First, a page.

Saturday, 12 March 2011

The Water Games of Domitian

The Emperor Titus died of fever at the age of 42, and his younger brother Domitian came to power. Although an able administrator, Domitian had a volatile temper and could be quite arbitrary. In AD84 Domitian held a naumachia on the reservoir built by Augustus for his naval games. As the battle raged a sudden storm swept down on Rome. Two of the ships capsized, drowning their crews, while bitterly cold winds and heavy rain lashed the audience. Domitian pulled a thick woollen cloak over his shoulders and ordered the battle to continue. The audience was forbidden to leave and forced to keep their seats. Finally the storm passed, but the audience were drenched to the skin. It was said that for some weeks afterward all Rome was ill, and many people died from the fevers they had caught. Suddenly remorseful, Domitian laid on a free banquet.

Despite the huge popularity of the naumachiae, they do not seem to have been a regular feature after the games of Domitian. There are scattered references to naval gladiators, but the large scale recreation of naval battles was abandoned by about AD100. It may have been that the cost of the events in terms of money and life was simply too great. The crowds could apparently be satisfied with cheaper events and spectacles. There was no point in an emperor spending money if he did not need to.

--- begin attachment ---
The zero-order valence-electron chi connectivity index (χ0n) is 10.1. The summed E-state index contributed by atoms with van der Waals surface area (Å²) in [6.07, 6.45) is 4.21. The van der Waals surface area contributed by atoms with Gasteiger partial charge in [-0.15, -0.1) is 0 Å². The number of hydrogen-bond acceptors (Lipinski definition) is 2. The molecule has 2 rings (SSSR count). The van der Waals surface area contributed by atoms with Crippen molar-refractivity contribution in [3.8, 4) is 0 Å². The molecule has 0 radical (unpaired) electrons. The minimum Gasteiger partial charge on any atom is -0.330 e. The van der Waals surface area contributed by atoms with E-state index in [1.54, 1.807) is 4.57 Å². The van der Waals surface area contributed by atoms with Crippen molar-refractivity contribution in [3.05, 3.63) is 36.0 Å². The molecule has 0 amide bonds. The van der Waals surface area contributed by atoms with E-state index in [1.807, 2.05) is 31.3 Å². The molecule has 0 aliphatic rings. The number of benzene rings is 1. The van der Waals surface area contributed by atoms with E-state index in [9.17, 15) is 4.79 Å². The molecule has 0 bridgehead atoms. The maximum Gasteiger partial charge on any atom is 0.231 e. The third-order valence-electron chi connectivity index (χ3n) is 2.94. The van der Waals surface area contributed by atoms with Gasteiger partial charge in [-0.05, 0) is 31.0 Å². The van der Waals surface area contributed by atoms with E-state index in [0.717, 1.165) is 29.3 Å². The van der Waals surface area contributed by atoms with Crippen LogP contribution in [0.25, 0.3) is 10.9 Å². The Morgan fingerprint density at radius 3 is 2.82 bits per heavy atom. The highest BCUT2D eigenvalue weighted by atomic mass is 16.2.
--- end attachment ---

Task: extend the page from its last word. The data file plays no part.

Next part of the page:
Only once again was a naumachia to be held in Rome. In AD248 the emperor Philip the Arab presided over the events celebrating the 1,000th anniversary of the founding of Rome. Among the magnificent games held to mark this momentous event was a naumachia staged on an artificial lake dug upstream from that built by Augustus. Dubbed the Naumachia Vaticana, the site has given its name to the modern home of the Popes.

The mob had, meanwhile, found a new favourite game in their orgies of blood. Pitting man against man was no longer enough to keep the crowd entertained. Now it was the turn of the wild animals.

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